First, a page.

Paul L. Caron
Dean




Thursday, July 22, 2021

English Presents International Effective Minimum Taxation – OECD/G20 Pillar Two (“GloBE”) Today At The Indiana/Leeds Summer Zoom Tax Workshop Series

Joachim English (Universität Münster) will present International Effective Minimum Taxation – OECD/G20 Pillar Two (“GloBE”) virtually today as part of the Indiana/Leeds Summer Zoom Tax Workshop Series hosted by Leandra Lederman (Indiana) and Leopoldo Parada (Leeds):

Joachim-englishThe G20/OECD Inclusive Framework is currently deliberating an effective international minimum tax as Pillar Two of its work on the tax challenges arising from digitalization. Political agreement on the so-called Global Anti-Base Erosion Proposal (GloBE) is sought for summer 2021 and prospects currently look good, in particular due to its full endorsement by the Biden administration. This paper outlines the developments leading up to the October 2020 Blueprint on GloBE and provides an assessment of its policy rationale and of certain objections raised in public hearings and in literature. 

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July 22, 2021 in Scholarship, Tax, Tax Workshops | Permalink

Friday, July 16, 2021

Next Week's Virtual Tax Workshop

Thursday, July 22: Joachim English (Universität Münster) will present International Effective Minimum Taxation – OECD/G20 Pillar Two (“GloBE”) virtually as part of the Indiana/Leeds Summer Zoom Tax Workshop Series. If you would like to attend, please contact Leandra Lederman or Leopoldo Parada.

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July 16, 2021 in Colloquia, Legal Education, Scholarship, Tax, Tax Workshops | Permalink

Báez Presents The UN Model Tax Convention On Automated Digital Services Today At The Indiana/Leeds Summer Zoom Tax Workshop Series

Andrés Báez (Universidad Carlos III de Madrid) presents Because Not Always B Comes After A: Critical Reflections on the new Article 12B of the UN Model Tax Convention on Automated Digital Services virtually today as part of the Indiana/Leeds Summer Zoom Tax Workshop Series hosted by Leandra Lederman (Indiana) and Leopoldo Parada (Leeds):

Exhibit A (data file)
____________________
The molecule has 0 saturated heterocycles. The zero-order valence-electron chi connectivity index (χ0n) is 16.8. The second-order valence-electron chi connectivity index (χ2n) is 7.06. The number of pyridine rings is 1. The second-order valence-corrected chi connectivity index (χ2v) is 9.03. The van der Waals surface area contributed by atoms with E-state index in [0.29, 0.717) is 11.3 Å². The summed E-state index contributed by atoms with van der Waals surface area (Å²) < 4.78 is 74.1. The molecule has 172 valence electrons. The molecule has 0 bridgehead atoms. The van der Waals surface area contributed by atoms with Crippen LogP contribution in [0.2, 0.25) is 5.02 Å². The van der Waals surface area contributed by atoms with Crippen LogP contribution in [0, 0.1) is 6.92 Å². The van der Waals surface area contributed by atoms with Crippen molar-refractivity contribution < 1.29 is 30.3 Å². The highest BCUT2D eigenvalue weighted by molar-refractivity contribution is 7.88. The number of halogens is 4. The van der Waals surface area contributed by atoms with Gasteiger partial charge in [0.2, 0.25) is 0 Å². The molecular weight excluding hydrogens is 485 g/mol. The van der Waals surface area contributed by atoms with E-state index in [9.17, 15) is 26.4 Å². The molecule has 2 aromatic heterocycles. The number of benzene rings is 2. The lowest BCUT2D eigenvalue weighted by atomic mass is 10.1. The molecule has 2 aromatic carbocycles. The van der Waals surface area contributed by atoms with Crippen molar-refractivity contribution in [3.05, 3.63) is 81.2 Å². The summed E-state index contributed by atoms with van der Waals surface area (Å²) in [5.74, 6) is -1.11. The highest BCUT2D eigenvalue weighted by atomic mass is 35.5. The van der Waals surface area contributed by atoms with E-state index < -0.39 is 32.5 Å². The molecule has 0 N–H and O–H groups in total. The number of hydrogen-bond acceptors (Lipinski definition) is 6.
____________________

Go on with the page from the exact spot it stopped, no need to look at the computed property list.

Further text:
Baez-aProposals to try to meet the challenges of the digital economy through a more or less extensive system of withholding taxes at source are a not great novelty. However, in recent times, these proposals have gained new academic impetus in parallel with the work that, since 2013, and in line with the BEPS Plan, the Organisation for Economic Cooperation and Development (OECD) has been developing concerning taxation of the digitalized economy. 

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July 16, 2021 in Colloquia, Scholarship, Tax, Tax Workshops | Permalink

Friday, July 9, 2021

Next Week's Virtual Tax Workshop

Friday, July 16: Andrés Báez (Universidad Carlos III de Madrid) will present Because Not Always B Comes After A: Critical Reflections on the new Article 12B of the UN Model Tax Convention on Automated Digital Services virtually as part of the Indiana/Leeds Summer Zoom Tax Workshop Series. If you would like to attend, please contact Leandra Lederman or Leopoldo Parada.

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July 9, 2021 in Colloquia, Legal Education, Scholarship, Tax, Tax Workshops | Permalink

Shaviro Presents Economics, Law, And Politics Of Increased Taxation Of Multinationals Today At The Indiana/Leeds Summer Zoom Tax Workshop Series

Daniel Shaviro (NYU) presents The Economics, Law, and National Politics of Seeking Increased Taxation of Multinationals virtually today as part of the Indiana/Leeds Summer Zoom Tax Workshop Series hosted by Leandra Lederman (Indiana) and Leopoldo Parada (Leeds):

Daniel-shaviro-indiana-leedsIt seems like only yesterday that what one might call the “end of history” in corporate and international tax policy appeared to be at hand. Over time, global tax competition was driving down countries’ corporate income tax revenues, relative to their gross domestic products (GDPs). Statutory corporate tax rates were likewise moving downwards, with a predicted endpoint of zero that some experts favored reaching sooner, rather than later. Meanwhile, with regard to the taxation of multinational companies, the world was said to be marching inexorably towards the universal replacement of worldwide residence-based taxation with that which was purely territorial, or source-based. Proponents lauded this shift as both benign and inevitable, and tended not to emphasize the fact that existing, putatively territorial, systems tended in practice to be “hybrids” that retained significant elements of residence-based taxation of home companies’ foreign source income (FSI).

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July 9, 2021 in Colloquia, Scholarship, Tax, Tax Scholarship, Tax Workshops | Permalink

Wednesday, July 7, 2021

Blank Presents Presidential Tax Transparency Today At UC-Irvine

Joshua Blank (UC-Irvine; Google Scholar) presents Presidential Tax Transparency, 40 Yale L. & Pol'y Rev. __ (2021), virtually today at the UC-Irvine School of Law Intellectual Life Workshop.